Others at the paper, like Free Press online editor John White, favoured a more incremental and cautious approach to eliminating anonymity. "I’d like to first move towards a hybrid, offering the choice to use your real identity, with incentives," he wrote in an email. "There is still a value in allowing anonymous commenting."
Mariam Cook, a senior consultant for international PR firm Porter Novelli, warned against erasing alter egos. A former interaction manager at The Guardian, Cook disputes the notion that the freedom experienced by anonymous commenters is false or even of a lesser nature than "real," face-to-face communication.
"You can be more creative, if you can be whoever you want to be. Then you can actually connect to people in a different way with that persona," she said during a telephone interview from London, England. "It’s important to realize that you take cues from people in many different ways. Cues around their responses to certain arguments. Their willingness to step in and defend others. Their fairness. Their logic. Their humanity comes through in different ways in this sensory-deprived (online) environment."
She added: "When you’re trapped in, ‘I’m this gender,’ ‘I’m this race,’ ‘I’m from this town,’ ‘I’m this age,’ ... We all stereotype each other. We all make judgments about each other. But when you’re in an online forum and don’t have all those types of cues, it creates an opportunity and a space for, in some ways, a deeper and richer intimacy."
Gack may not quite see it that way. But he’s certainly invested in his alter ego. And being unable to comment on the Free Press site is a painful reminder of that. Gack is accused of making a personal attack on a columnist. He’s disputed it and is awaiting a decision. He insists they’ve got the wrong person. "I’ve got thousands of comments on that site. And I don’t conceal that I don’t agree with a lot of things that (the columnist) has to say," Gack said. "But disagreeing and making my point is not a personal attack."
Gack is by no means alone in criticizing the moderation processes. Most of those who responded to the survey had problems with it. Some suggested an open appeal process, if accused of making an abusive comment. Others proposed that clear examples of appropriate and inappropriate comments could be presented in the site’s terms and conditions.
All agreed, in one form or another, that when reporters participated in the comment section, it elevated the conversation and the level of civility. Research has confirmed this. And Keith Bilous, president and CEO of ICUC Moderation Services Inc., whose Winnipeg-based company handles the approximately 2,000 abuse reports per month generated by Free Press readers, didn’t doubt it. "Besides, if journalists start cultivating their own following and build their own brand in a social space... I would argue that, from the Free Press standpoint, they have a stronger asset," Bilous said. "You start having your journalists and columnists doing this and the strength of the paper, and the strength and the quality of the community that’s a part of it, only goes up."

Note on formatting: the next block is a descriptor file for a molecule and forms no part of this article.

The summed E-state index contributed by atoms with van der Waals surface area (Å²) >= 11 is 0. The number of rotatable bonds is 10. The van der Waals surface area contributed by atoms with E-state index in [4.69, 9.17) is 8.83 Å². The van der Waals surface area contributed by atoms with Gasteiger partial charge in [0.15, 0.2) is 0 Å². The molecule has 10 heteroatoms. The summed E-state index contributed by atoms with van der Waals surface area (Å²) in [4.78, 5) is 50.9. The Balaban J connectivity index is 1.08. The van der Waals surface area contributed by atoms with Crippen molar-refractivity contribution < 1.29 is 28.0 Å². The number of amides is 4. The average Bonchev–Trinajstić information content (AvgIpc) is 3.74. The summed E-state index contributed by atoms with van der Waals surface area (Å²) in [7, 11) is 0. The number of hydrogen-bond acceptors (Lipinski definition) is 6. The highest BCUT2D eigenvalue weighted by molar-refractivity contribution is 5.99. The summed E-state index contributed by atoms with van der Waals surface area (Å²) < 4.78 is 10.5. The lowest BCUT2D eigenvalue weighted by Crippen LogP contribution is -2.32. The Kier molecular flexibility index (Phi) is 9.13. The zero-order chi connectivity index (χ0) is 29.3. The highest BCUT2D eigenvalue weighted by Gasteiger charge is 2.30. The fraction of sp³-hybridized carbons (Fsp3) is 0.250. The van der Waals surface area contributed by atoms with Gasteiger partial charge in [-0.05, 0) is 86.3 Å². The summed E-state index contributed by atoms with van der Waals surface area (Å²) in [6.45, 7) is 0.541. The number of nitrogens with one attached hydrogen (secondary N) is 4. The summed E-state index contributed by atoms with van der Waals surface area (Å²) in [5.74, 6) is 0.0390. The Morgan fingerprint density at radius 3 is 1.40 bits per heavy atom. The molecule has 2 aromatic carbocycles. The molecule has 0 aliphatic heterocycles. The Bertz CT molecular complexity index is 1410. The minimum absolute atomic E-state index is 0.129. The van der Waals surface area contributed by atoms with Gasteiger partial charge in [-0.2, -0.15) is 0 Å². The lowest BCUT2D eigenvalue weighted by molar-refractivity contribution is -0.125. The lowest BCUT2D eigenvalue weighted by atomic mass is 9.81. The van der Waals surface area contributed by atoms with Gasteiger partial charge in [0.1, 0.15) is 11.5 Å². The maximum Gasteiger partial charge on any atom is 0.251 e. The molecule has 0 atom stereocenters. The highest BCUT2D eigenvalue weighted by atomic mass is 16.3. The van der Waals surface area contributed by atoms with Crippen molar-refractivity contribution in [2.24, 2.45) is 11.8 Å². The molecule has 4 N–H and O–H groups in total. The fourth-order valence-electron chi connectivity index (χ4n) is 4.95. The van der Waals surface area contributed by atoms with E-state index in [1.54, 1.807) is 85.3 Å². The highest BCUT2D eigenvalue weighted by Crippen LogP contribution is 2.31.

Goodhand has urged her editorial staff to engage commenters more.
"But I can’t make them," she said. "Some of them are so hurt by what is said. They look at a bunch of negative comments and say, ‘These people are mean and vindictive. I don’t want to get involved.’ "
On the other hand, she noted, "the brave reporters who have waded in and showed themselves as people, with thoughts and feelings and a sense of humour, have gotten a better response."
Intangible understands probably better than most what can be unlocked when reporters dare to cross the line from static news to an active community of commenters. By way of example, she recounted a letter written to Miss Lonelyhearts in which a woman described symptoms of severe depression. The comment section exploded. Much of it with well-intentioned opinions, but wrongheaded and possibly harmful, Intangible said. She and a few other commenters, "who had obviously been through (major depressions), jumped in to reach out to this woman."
Miss Lonelyhearts posted in the comment section, "saying she’d contacted the letter writer and suggested that she read the online comments." Hours later, the letter writer thanked the commenters and assured them she’d seek help.
"It’s very seldom that our comments make a difference to someone," Intangible wrote. "But this was a case where they did, and it was satisfying to be a part of that."